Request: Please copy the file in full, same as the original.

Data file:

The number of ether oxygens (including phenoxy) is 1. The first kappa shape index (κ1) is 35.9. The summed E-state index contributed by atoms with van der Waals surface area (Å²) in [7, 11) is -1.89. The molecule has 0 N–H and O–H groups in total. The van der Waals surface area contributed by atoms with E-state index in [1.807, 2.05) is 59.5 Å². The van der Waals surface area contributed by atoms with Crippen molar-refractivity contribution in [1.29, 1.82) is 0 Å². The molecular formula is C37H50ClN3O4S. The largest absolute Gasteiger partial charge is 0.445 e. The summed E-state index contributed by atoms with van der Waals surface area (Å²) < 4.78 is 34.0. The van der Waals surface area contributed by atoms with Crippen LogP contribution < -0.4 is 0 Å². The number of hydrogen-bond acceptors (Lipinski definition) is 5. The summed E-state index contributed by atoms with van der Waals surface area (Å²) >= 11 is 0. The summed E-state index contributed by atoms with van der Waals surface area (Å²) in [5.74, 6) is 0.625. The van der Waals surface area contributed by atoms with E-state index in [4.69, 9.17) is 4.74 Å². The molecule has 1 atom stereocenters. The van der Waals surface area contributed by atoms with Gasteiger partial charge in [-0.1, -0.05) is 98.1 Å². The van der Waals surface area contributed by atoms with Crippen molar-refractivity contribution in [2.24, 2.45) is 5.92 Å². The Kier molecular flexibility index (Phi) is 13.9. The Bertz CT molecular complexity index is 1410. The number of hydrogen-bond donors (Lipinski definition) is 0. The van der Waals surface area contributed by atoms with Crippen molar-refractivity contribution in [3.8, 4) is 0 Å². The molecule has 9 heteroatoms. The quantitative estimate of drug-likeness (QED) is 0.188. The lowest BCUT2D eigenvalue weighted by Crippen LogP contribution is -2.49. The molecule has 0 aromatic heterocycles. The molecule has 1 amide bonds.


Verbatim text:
The number of ether oxygens (including phenoxy) is 1. The first kappa shape index (κ1) is 35.9. The summed E-state index contributed by atoms with van der Waals surface area (Å²) in [7, 11) is -1.89. The molecule has 0 N–H and O–H groups in total. The van der Waals surface area contributed by atoms with E-state index in [1.807, 2.05) is 59.5 Å². The van der Waals surface area contributed by atoms with Crippen molar-refractivity contribution in [1.29, 1.82) is 0 Å². The molecular formula is C37H50ClN3O4S. The largest absolute Gasteiger partial charge is 0.445 e. The summed E-state index contributed by atoms with van der Waals surface area (Å²) < 4.78 is 34.0. The van der Waals surface area contributed by atoms with Crippen LogP contribution < -0.4 is 0 Å². The number of hydrogen-bond acceptors (Lipinski definition) is 5. The summed E-state index contributed by atoms with van der Waals surface area (Å²) >= 11 is 0. The summed E-state index contributed by atoms with van der Waals surface area (Å²) in [5.74, 6) is 0.625. The van der Waals surface area contributed by atoms with E-state index in [4.69, 9.17) is 4.74 Å². The molecule has 1 atom stereocenters. The van der Waals surface area contributed by atoms with Gasteiger partial charge in [-0.1, -0.05) is 98.1 Å². The van der Waals surface area contributed by atoms with Crippen molar-refractivity contribution in [2.24, 2.45) is 5.92 Å². The Kier molecular flexibility index (Phi) is 13.9. The Bertz CT molecular complexity index is 1410. The number of hydrogen-bond donors (Lipinski definition) is 0. The van der Waals surface area contributed by atoms with Crippen molar-refractivity contribution in [3.8, 4) is 0 Å². The molecule has 9 heteroatoms. The quantitative estimate of drug-likeness (QED) is 0.188. The lowest BCUT2D eigenvalue weighted by Crippen LogP contribution is -2.49. The molecule has 0 aromatic heterocycles. The molecule has 1 amide bonds.